Henry, interesting thought. I don't see the F2 as being a completely different camera than the F, but it is more of a departure from the F than the F was from the SP. They both use the same shutter (just with a faster top speed on the F2, afforded by the titanium parts in the mirror box) and the same focusing screens, etc. The DP-1 finder is basically the F2 version of the FTn finder, with the same sensitivity and meter cells, etc. The rest of the F2 seems more mainstream than the F with its rangefinder-esque quirks. Like the hinged back, the shutter release being where it is on a Nikkormat EL, etc... For the most part, I can go back and forth between my F2A and my F, and not get confused. They both work pretty much identically.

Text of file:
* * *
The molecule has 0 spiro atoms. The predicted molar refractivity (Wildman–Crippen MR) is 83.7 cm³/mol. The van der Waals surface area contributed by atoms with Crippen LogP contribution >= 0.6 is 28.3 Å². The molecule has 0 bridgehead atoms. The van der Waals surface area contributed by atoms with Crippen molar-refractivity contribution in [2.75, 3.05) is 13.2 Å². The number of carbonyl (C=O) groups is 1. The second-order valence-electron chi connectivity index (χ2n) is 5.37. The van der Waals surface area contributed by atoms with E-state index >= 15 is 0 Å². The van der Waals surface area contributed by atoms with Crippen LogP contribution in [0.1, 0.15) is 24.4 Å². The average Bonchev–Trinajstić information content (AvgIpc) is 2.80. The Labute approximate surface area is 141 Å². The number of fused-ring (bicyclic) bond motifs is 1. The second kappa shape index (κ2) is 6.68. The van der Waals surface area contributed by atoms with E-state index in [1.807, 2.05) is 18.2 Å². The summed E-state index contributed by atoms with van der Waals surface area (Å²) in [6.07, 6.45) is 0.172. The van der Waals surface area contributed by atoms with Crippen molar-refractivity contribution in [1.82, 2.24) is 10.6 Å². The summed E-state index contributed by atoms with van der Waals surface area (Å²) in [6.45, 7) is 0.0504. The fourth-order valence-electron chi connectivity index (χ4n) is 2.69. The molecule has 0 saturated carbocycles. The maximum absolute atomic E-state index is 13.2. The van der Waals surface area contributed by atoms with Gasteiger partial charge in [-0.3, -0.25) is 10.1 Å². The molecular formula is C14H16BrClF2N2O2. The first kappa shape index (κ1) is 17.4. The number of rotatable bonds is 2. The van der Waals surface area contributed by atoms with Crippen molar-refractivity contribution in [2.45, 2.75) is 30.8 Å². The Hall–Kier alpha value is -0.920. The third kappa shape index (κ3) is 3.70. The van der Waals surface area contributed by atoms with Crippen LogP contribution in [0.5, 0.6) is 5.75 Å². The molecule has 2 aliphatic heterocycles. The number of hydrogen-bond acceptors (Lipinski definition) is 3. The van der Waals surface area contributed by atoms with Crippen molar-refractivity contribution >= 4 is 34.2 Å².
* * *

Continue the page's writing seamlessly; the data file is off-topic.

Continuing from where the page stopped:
The F3 was more of a departure than the F2 was from the F, but, at the same time, it still used the same shutter - this time, electronically controlled between 30 seconds and 1/1000, and, basically the same focusing screens, just in a frame with a lip to allow easier removal and installation. So, even though the F3 is much different, it's still not a completely different camera from its predecessor. It wasn't until the F4 came out that you could say that the evolution stopped and revolution occured instead. Even so, it still used the same basic focusing screens, as well as the same LCD that the F3 had in the upper left corner.
With respect to Nikon doing a commemorative edition of the F, I think we would've seen it by now. So, I doubt they'll do it. If they did, I suspect the going price would be somewhere around the D3x. Luckily, the selection of nice F's is pretty good, so, I don't think I'd miss having a collectible version.